That's very interesting! I'm not saying my experience is the same, but this fits with my meager understanding of Aikido (I can't compare well with tandoku undo though). My experiences with kesa cutting practices have always felt very useful in the ways you described, and my understanding of the "harmony" in Aikido is that it's based on harmonizing with Nature/natural principles and leaving it somewhat up to the other guy to adjust, much of the adjustment being based on the inherent strength of tori's connection with "Heaven and Earth."
Thank you!
Matt
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Old 05-05-2011, 01:25 AM   #89
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Smile Re: Tadashi Abe and Kenji Tomiki and their criticism

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Hugh Beyer wrote: View Post

Whether Tandoku Undo teaches good use of the handblade, well... if you're gonna teach sword movements, get a sword. I think you'd do better to spend the time on kesagiri suburi practice. You'd learn more about moving from center, and moving the center, and moving, and proper hanmi, and extension, and ki extension, and keeping the shoulders loose, and not muscling the movement, and not allowing the movement to take you off center, and a bunch of other stuff, than all the tandoku undo in the world.
You suggest to take the sword and start practising with it. I will discuss this with my iai and jo teacher.
It seems there are people on this forum who don't know each other very well and by not knowing the backround of the person making a "strange" remark.

Anyway the expression "internal power" is creating a very controversial debate. There are people who have it and there are people who don't have it, but it seems most of them don't have the "skill" to bring the message.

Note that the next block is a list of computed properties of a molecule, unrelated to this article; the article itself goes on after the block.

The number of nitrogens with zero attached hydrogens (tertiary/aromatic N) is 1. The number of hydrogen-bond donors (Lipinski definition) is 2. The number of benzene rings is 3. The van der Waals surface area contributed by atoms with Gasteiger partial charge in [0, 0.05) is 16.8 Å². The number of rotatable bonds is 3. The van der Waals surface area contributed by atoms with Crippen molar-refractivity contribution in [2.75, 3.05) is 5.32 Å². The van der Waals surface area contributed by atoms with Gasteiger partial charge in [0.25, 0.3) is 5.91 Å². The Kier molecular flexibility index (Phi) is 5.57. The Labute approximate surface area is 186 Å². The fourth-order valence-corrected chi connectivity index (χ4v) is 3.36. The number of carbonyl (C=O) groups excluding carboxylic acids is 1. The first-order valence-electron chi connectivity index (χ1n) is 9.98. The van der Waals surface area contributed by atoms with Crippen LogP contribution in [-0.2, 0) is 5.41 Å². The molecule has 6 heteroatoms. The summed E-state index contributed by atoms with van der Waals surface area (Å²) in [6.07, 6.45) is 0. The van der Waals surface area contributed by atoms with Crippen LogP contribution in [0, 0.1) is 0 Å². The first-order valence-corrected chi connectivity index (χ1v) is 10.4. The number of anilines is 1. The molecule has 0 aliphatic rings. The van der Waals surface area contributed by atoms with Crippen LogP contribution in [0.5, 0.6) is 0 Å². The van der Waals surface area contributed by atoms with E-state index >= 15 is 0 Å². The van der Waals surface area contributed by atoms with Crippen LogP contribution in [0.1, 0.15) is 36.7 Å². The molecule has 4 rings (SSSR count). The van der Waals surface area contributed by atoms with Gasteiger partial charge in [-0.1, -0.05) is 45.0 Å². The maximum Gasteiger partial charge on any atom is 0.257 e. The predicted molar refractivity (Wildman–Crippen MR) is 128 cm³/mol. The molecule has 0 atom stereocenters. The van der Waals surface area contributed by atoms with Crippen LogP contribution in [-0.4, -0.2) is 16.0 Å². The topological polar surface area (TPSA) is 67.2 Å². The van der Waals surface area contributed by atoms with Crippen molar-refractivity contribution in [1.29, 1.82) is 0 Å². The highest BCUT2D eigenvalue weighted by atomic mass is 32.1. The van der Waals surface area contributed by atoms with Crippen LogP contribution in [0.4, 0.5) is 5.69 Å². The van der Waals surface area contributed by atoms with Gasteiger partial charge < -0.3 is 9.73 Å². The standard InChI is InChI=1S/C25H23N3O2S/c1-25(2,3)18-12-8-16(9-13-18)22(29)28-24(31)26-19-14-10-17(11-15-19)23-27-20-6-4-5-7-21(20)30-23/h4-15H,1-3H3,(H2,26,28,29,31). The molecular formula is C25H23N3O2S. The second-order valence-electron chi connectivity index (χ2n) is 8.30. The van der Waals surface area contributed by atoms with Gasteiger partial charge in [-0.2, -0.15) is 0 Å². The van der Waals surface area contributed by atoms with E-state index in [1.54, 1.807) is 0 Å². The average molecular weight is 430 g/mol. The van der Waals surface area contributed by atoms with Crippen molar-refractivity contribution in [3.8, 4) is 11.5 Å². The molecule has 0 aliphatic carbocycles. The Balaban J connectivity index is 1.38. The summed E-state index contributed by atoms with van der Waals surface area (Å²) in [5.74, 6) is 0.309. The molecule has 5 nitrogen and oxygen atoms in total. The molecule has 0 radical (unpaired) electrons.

In Tomiki aikido, as a stated before, we don't use the expression "internal power", we use the term "skill" and "skillfull" to express the ability of someone.
The tandoku undo are exercises not only empty handed, but you also can use a weapon to create proper bodymovement which is the foundation to create "skill".
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Old 05-05-2011, 02:03 AM   #90
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Re: Tadashi Abe and Kenji Tomiki and their criticism

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Matthew Gano wrote: View Post
I'm still curious about my question regarding Tomiki though. I would think he would be a person who would have been very clear about how he trained with Ueshiba, but I might also be inferring too much.
Hi Matthew,

From my talks with certain J.A.A. Shihan who are continually researching this subject, Tomiki was very clear on certain aspects of his training with Ueshiba M. The impression I got however was that he considered a lot of the "ki" tricks etc. that may be associated with knowledge of what the Chinese artists and some others refer to as "Internal Power" as showing off, so he rarely demonstrated these things in isolation but it was ever present in his waza. During my talks, I was also told about a particular closed door, 2-week long training session with Tomiki and Ueshiba M. alone, where critical aspects of Ueshiba's Aiki Jujutsu were revealed. How true these claims are I don't know, but later Tomiki went on to teach Ueshiba's Aiki Jujutsu at a military college in Manchuria.

Tomiki did however codify the training methodology within the Taiso and basic exercises done at the beginning of every Shodokan training session. This does not mean however that most Shodokan practitioners know why they do what they do. Most think its just a warm up. As with anything to do with "IP" if you are not aware of how your mind affects subtle aspects of your body's alignment, muscular organization etc. you can do the movements for a lifetime and not get anything out of it but a good sweat and some exercise.

One simple example of this is the second movement in the Shodokan "warm ups", just after jumping to get the blood going. The hand/arm positions shown are a very basic example of aiki age and aiki sage, but if one is not aware of what mental imagery, skeletal alignments, breathing and internal tensions that should be associated with the movement, they simply shake their arms up and down and then squat. Another easy example appears in Tegatana Dosa and another is found in Hiriki no Renshu. The discussion that my Yoshinkan friends and I have on the similarities of that last one usually lasts for hours.